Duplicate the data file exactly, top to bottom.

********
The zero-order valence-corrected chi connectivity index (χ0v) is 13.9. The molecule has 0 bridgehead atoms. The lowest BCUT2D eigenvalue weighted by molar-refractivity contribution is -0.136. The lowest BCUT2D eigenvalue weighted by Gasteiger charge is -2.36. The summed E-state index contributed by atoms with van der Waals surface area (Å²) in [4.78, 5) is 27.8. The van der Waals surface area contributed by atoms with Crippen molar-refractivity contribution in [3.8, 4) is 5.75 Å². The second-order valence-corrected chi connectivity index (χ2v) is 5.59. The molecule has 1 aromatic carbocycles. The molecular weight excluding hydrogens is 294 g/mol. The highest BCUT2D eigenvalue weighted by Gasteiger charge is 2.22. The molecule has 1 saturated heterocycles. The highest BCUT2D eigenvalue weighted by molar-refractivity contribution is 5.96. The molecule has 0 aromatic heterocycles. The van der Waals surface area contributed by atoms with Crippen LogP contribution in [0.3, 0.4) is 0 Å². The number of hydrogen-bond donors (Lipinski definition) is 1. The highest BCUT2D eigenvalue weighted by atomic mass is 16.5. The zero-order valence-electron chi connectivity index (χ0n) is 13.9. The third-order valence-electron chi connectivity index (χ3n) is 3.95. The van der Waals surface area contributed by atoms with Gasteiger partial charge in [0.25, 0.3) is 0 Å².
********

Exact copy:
The zero-order valence-corrected chi connectivity index (χ0v) is 13.9. The molecule has 0 bridgehead atoms. The lowest BCUT2D eigenvalue weighted by molar-refractivity contribution is -0.136. The lowest BCUT2D eigenvalue weighted by Gasteiger charge is -2.36. The summed E-state index contributed by atoms with van der Waals surface area (Å²) in [4.78, 5) is 27.8. The van der Waals surface area contributed by atoms with Crippen molar-refractivity contribution in [3.8, 4) is 5.75 Å². The second-order valence-corrected chi connectivity index (χ2v) is 5.59. The molecule has 1 aromatic carbocycles. The molecular weight excluding hydrogens is 294 g/mol. The highest BCUT2D eigenvalue weighted by Gasteiger charge is 2.22. The molecule has 1 saturated heterocycles. The highest BCUT2D eigenvalue weighted by molar-refractivity contribution is 5.96. The molecule has 0 aromatic heterocycles. The van der Waals surface area contributed by atoms with Crippen LogP contribution in [0.3, 0.4) is 0 Å². The number of hydrogen-bond donors (Lipinski definition) is 1. The highest BCUT2D eigenvalue weighted by atomic mass is 16.5. The zero-order valence-electron chi connectivity index (χ0n) is 13.9. The third-order valence-electron chi connectivity index (χ3n) is 3.95. The van der Waals surface area contributed by atoms with Gasteiger partial charge in [0.25, 0.3) is 0 Å².